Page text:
Living Data

WARNING: Aboriginal and Torres Strait Islander viewers are warned
that this program contains images and voices of deceased persons.




 Living Data Library













Living Data

Science Art & Talks

The experiential process of observation and reflection is key to art and science
and is an essential component in understanding interdependence
of all species and ecosystems, terrestrial and aquatic.
Paul Fletcher Animator

Science Art & Talks
Living Data Program for the 2013 Ultimo Science Festival, Sydney, September 12-21.


Nature Works Etchings by Andrea Leigh
High temperature extremes are predicted to increase in both intensity and frequency.
Science is practised to understand how the living world works and how it can be sustained.
Etchings are made that express a sense of being part of the changing living world.


Drought III 2013
Etching by Andrea Leigh


The living world stops me in my tracks - making art is my way of trying to articulate the wonder I feel every time my feet hit the soil.

Natural forms and the processes that shape them inspire my work as a scientist, educator and artist. Since a childhood spent surrounded by eucalypt bushland, a sense of wonder and curiosity have inspired me to understand how nature works. By drawing and printing I reconnect to my experience of being in the living world, while doing science connects me to a global community of people who share my desire to know about the natural environment and care about sustaining it.

I am a plant ecologist in the School of the Environment at the University of Technology, Sydney, where I research and teach. I am fascinated by the relationship between plant structure and function and compelled to understand particularly how plants survive extreme heat stress. High temperature extremes are predicted to increase in both intensity and frequency in the future and we don't yet know how plants will adapt to cope, nor if all of them will. I focus on desert and semi-arid environments, where organisms often live on the edge of biological tolerance, something that fascinates me. To support theoretical and laboratory predictions, I am a strong believer in field research, which more closely represents how organisms respond to stress in their natural environment.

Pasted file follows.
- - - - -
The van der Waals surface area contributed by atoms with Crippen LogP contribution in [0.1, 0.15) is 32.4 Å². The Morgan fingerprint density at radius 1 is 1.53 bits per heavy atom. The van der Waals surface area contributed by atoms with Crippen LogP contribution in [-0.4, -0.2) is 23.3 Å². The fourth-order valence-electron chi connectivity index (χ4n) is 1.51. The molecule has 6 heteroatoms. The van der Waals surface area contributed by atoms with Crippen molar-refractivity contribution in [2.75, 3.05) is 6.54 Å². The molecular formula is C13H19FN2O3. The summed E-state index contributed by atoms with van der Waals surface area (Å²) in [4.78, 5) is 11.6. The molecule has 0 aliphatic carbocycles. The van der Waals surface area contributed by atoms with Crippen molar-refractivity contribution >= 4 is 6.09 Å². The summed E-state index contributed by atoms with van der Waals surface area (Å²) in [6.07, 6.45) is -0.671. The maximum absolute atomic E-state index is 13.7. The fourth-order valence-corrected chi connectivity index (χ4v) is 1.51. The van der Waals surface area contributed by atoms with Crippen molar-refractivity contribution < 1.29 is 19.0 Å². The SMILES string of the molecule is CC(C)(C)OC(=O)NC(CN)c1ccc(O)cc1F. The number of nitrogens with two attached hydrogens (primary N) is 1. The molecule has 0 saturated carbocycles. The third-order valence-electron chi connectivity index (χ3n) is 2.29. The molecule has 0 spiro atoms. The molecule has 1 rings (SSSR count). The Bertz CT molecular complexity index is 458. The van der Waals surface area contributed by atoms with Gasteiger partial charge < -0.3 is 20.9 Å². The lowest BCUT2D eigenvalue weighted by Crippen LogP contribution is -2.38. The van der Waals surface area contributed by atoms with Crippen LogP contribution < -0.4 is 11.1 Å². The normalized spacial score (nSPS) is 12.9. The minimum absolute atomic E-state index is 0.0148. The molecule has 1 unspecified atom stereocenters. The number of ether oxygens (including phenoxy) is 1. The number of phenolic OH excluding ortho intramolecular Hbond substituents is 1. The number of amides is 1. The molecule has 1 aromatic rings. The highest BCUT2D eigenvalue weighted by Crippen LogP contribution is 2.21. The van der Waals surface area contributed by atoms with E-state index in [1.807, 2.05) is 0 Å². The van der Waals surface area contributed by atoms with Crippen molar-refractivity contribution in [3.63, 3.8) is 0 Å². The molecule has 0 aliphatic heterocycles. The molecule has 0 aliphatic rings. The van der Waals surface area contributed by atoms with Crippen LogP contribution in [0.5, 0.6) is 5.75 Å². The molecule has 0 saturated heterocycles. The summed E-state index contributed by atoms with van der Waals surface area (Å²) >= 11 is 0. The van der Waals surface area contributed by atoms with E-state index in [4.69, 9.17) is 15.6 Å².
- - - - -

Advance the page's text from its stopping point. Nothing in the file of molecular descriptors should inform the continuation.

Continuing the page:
I took an unconventional road to becoming a science academic at UTS: a BA (Visual) was followed by several years traveling in Africa and Europe, then returning to university as a mature age student to do a BSc (Hons) and PhD in Ecology, Evolution and Genetics. Although apparently contrasting educational pathways, I see science and art as being entirely complementary, one informing the other on many levels. As a tertiary educator, I love nothing more than bringing students, many of whom have never been outside the city, into the environment to learn about it by experiencing it. The aesthetic beauty and physical presence of the landscape pervade the senses and, for many students, provide the entry point for learning about the environment. The most rewarding experience for me is to hear a student say: now I understand.

Andrea Leigh 2013


Notes for exhibition designers:

"Nullabor Drought"
240H x 265W
(etching & monoprint, framed)

Untitled (Cockroach)
250H x 270W
(etching & watercolour, framed)

"In the Boxes I"
280H x 330W
(hand-wiped etching, framed)

"In the Boxes II"
280H x 330W
(hand-wiped etching, framed)

265H x 320W
(etching & watercolour, framed)



To evaluate how reciprocity works in Living Data and how our program could be improved, I ask contributors,
What do you most value about our work?
What have you contributed?
How have you benefited?
How could our program be improved?


Andy Leigh, Scientist, University of Technology, Sydney

What do you most value about our work?
I am glad that artists want to talk with scientists and that they are interested in what we do - as art speaks a language that often is more broadly understood than the dense, jargon-rich language of science, my hope is that this work will contribute to improving the dialogue between scientists and the wider community, particularly with respect to something as urgent as climate change.

What have you contributed?
I contributed both as a scientist and an artist. As a scientist, I spoke on how we teach environmental science to undergraduate students in ways that draw on the creative senses. As an artist, I contributed several of my etchings depicting my response to aspects of the natural world and how we change it.

How have you benefited?
I met some great people, both scientists and artists. As a practicing scientist, it was particularly interesting to speak with artists and learn about how they perceive the same world I do but from a different perspective. This has had the effect of challenging my assumptions about how science is perceived in the community and how it might be communicated.Living Data has increased the exposure of my research, generated lots of interest and positive buzz, and opened up the possibility for developing future collaborations and funding opportunities.

How could the Living Data program be improved?


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